The spokesman of President Muhammadu Buhari’s re-election campaign, Festus Keyamo, and that of the Abubakar Atiku campaign, Segun Sowunmi, went head-to-head on Channels Television’s Sunrise Daily on Monday, to try explain to Nigerians why their respective principal is more qualified to lead the country come 2019.
Among the many claims made by Keyamo in trying to demarket Atiku, was that the Olusegun Obasanjo administration, in which Atiku served as the second in command, did not do anything special to merit Nigeria’s debt cancellation in 2006.
Keyamo implied that Nigeria could have had its debt cancelled anyway whether it took any stop or not.
“Let Nigerians not go away with the impression that there’s some kind of wizardry in negotiating debt forgiveness. It’s a lie. The G8 at that time took a policy to forgive debt in Africa. There was no wizardry on the part of Nigeria. 18 countries benefitted (from that policy),” Keyamo said.
And to buttress his ‘facts’, Keyamo invited Nigerians to google “G8 debt forgiveness 2004/2005” and see evidence that the debt forgiveness was an unmerited gift to Nigeria.
CLAIM 1: Countries that benefitted from the G8 debt cancellation
Contrary to Keyamo’s claims, Nigeria was NOT one of the countries that benefitted from the G8 debt cancellation initiative of June 2005 to which Keyamo alluded.
According to an International Monetary Fund factsheet, the idea, which was tagged the Initiative for Heavily Indebted Poor Countries (HIPC Initiative), was a collaboration between the IMF, the International Development Association (IDA) of the World Bank, and the African Development Fund (AfDF), to cancel 100 percent of the debt claims of “countries that had reached, or would eventually reach, the completion point—the stage at which a country becomes eligible for full and irrevocable debt relief”.
The countries that benefitted were 38 in all, and they were as follows: Afghanistan, Burkina Faso, Burundi, Central African Republic, Chad, Democratic Republic of Congo, Ethiopia, The Gambia, Ghana, Guinea-Bissau, Liberia, Madagascar, Malawi, Mali, Mozambique, Niger, Rwanda, São Tomé and Príncipe, Sierra Leone, Tanzania, Togo , Uganda, Benin, Bolivia, Cameroon, Comoros, Republic of Congo, Côte d’Ivoire, Guinea, Guyana, Haiti, Honduras, Mauritania, Nicaragua, Senegal, Zambia.
Also, Cambodia, Tajikistan, benefitted from the initiative even though they were non-HIPC countries, but they had a per capita income below $380 and outstanding debt to the IMF.
Keyamo was right that the G8 reached a decision to forgive indebted countries, but he was wrong that they were all African countries and that Nigeria was one of them. Only 14 of the countries are in Africa, and Nigeria was clearly not one of them.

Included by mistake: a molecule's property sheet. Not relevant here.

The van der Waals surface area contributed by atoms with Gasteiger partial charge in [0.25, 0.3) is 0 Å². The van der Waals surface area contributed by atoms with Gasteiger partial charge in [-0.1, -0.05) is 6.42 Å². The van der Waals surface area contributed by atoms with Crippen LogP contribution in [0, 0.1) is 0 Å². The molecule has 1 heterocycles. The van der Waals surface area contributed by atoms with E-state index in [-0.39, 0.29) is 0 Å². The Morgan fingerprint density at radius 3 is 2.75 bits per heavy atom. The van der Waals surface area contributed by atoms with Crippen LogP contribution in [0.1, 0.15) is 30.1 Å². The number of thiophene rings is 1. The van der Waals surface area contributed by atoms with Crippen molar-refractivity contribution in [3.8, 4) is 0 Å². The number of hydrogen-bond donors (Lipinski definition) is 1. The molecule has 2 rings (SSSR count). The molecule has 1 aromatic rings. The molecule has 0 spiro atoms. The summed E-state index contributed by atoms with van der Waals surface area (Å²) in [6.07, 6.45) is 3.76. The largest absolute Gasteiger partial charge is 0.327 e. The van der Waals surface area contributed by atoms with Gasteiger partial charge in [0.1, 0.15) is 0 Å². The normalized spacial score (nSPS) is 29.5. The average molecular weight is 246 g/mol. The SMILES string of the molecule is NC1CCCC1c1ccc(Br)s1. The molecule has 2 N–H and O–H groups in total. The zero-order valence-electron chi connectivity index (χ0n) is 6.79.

CLAIM 2: Debt forgiveness came on a platter
The G8 debt cancellation did require some efforts or ‘wizardry’ as Keyamo put it on the part of benefitting countries. The IMF stated that there were requirements to be met before countries could have their debts forgiven them.
According to the IMF factsheet, “to qualify for debt relief, the IMF Executive Board also required that these countries be current on their obligations to the IMF and demonstrate satisfactory performance in macroeconomic policies, implementation of a poverty reduction strategy, and public expenditure management.
So Keyamo was also wrong on this claim. The countries that had their debts forgiven had to meet a set standard which only a handful of countries could meet.
There was some “wizardry” in Nigeria’s Paris Club debt release.
Negotiations continued after Nigeria missed out of the HIPC initiative. These negotiations culminated in the Paris Club writing off $18 billion or 60 per cent of the total $30 billion being owed it by Nigeria in October 2005. The group, at the time, also promised to raise the amount of the debt to be cancelled to $20 billion or 67 per cent.
Among other explanations that led to the partial debt cancellation, the Paris Club said the gesture was in recognition, as well as part of its contribution to Nigeria’s efforts at economic development, adding that “It would also help Nigeria in its fight against poverty”.
“Creditors welcomed Nigeria’s willingness to conclude a Policy Support Instrument (PSI) as soon as this new instrument is approved by the board of the IMF, to pay all its arrears towards Paris Club creditors and to treat them equitably,” a statement issued by the Paris Club read at the time.
Keyamo’s claim that the 2005 debt pardon to Nigeria by the Paris Club required “no wizardry” is at best misleading, and at worst, FALSE.
The Obasanjo administration, under which the former Finance Minister, Okonjo-Iweala worked, worked hard to qualify for the debt cancellation.
This much was also acknowledged by former Minister of Environment, Amina Mohammed, who resigned from Buhari’s cabinet to take up the role of the United Nations Deputy Secretary-General.
While having a televised chat with the current Managing Director of the IMF, Christine Lagarde, Mohammed said, “One of the reasons that we succeeded with the debt relief that Nigeria got from the Paris creditors was because we had the MDGs (Millenium Development Goals)”. But Lagarde cuts in, “I would add something, it [the debt relief] was also caused by one Nigerian woman (Ngozi Okonjo-Iweala).”
“I was on the other side of the table for that negotiation,” Lagarde continued, “and she [Okonjo-Iweala] carried the water for Nigeria.”
Mohammed agreed with Lagarde, but added, regrettably, that though “It took her (Okonjo-Iweala) a few years to convince people, we are now back again [in debt] in my country”.